Marketing technology (MarTech) is a hot commodity, but actually adopting these tech items can be intimidating for most business owners. The intimidation makes sense. New technology can be scary, and you don't want to struggle with a tool that has a steep learning curve. Unfortunately, this means companies are missing out on some great products that can make life and business so much easier.

Consider this: What if you created your own MarTech starter kit with several key solutions that you could use to optimize your marketing and tech departments? You could grow revenue, give your employees a break, and optimize your time, money, and efforts. If applied correctly, you create the magic bullet.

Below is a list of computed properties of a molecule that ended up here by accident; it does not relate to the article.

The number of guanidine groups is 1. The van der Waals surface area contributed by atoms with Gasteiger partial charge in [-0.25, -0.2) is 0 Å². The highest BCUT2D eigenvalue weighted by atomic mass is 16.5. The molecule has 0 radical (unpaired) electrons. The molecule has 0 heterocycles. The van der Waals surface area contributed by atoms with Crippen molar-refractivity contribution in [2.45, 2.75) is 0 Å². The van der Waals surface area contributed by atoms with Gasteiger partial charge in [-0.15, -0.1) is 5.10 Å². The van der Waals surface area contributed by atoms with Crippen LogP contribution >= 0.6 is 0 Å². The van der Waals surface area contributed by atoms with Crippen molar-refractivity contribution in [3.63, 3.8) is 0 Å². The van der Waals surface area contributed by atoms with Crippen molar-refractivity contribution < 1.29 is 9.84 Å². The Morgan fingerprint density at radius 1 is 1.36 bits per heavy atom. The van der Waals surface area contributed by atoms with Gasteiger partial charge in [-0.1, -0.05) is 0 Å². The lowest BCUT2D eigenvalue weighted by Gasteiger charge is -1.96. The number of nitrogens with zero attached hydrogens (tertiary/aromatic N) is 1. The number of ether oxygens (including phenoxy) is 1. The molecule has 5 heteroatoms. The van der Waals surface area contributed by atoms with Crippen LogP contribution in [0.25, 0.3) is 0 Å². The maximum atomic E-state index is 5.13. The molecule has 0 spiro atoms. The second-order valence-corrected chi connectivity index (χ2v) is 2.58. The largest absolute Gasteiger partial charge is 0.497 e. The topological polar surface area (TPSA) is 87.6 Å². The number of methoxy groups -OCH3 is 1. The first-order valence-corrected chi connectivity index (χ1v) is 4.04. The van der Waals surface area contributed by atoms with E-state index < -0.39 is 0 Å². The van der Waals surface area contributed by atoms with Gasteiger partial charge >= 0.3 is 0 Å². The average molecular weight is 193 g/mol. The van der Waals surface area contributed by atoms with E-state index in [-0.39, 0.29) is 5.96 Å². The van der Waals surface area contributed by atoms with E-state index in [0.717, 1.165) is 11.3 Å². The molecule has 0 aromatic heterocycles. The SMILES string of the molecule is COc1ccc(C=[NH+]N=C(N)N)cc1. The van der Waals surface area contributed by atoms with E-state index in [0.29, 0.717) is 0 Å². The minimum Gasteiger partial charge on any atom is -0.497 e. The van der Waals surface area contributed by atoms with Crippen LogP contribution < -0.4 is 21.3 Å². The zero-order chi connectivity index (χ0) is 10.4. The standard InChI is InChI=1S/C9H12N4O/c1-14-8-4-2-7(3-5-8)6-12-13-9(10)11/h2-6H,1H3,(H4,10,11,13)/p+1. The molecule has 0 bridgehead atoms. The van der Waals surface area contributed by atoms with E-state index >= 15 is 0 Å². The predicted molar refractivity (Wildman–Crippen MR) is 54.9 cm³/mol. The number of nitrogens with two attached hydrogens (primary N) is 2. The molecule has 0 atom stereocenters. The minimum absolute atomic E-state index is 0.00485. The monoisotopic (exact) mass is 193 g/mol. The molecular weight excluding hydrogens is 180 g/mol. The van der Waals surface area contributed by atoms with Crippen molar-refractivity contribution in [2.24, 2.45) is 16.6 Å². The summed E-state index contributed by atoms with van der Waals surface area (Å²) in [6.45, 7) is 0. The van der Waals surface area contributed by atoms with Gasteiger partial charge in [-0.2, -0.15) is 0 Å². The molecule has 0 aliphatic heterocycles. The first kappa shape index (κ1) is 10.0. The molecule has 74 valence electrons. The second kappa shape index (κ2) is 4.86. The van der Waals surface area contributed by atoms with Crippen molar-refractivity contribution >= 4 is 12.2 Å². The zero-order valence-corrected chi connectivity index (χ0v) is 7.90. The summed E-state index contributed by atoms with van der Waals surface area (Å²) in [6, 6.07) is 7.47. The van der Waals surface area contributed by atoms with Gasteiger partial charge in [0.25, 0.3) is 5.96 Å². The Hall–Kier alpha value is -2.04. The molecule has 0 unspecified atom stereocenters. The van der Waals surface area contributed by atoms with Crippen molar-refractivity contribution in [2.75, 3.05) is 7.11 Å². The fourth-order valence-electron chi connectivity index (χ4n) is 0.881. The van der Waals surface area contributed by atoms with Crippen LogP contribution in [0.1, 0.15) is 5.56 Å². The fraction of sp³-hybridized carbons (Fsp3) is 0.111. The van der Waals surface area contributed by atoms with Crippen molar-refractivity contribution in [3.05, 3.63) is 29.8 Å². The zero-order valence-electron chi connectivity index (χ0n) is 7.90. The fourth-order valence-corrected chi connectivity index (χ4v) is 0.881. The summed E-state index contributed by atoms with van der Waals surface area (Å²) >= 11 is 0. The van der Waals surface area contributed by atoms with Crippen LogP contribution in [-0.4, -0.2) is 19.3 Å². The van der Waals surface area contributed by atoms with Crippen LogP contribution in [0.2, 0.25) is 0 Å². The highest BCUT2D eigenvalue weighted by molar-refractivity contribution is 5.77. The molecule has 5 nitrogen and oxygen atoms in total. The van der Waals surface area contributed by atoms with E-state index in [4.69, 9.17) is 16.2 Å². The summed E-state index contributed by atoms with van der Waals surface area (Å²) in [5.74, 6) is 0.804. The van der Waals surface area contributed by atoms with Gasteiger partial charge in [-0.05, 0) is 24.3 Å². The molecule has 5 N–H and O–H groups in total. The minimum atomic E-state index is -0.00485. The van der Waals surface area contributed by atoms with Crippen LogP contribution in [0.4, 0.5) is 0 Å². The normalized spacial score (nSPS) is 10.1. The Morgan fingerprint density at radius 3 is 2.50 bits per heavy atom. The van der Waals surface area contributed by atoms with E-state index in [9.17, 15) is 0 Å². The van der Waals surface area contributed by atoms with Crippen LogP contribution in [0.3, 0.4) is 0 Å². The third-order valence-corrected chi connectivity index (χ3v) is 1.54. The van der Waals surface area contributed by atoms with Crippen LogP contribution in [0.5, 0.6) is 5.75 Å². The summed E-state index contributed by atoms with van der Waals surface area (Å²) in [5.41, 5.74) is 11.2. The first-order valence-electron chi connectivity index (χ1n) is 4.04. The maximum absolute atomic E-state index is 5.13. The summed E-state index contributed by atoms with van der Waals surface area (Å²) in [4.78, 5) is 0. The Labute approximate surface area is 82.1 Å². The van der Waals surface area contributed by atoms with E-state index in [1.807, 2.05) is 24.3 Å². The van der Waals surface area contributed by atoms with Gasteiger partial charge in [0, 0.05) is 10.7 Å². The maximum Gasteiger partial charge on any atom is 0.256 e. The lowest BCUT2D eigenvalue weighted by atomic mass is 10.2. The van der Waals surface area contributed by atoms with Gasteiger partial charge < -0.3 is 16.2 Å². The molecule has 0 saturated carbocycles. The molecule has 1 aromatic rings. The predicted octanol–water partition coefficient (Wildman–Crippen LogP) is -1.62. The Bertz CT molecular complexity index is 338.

Here's how you might begin to build your own MarTech stack. I've included some potential software products in each category to point you in the right direction. Keep in mind, no two tech stacks are the same. Your marketing technology stack will likely depend on your business model, commerce versus media or B2B, for example.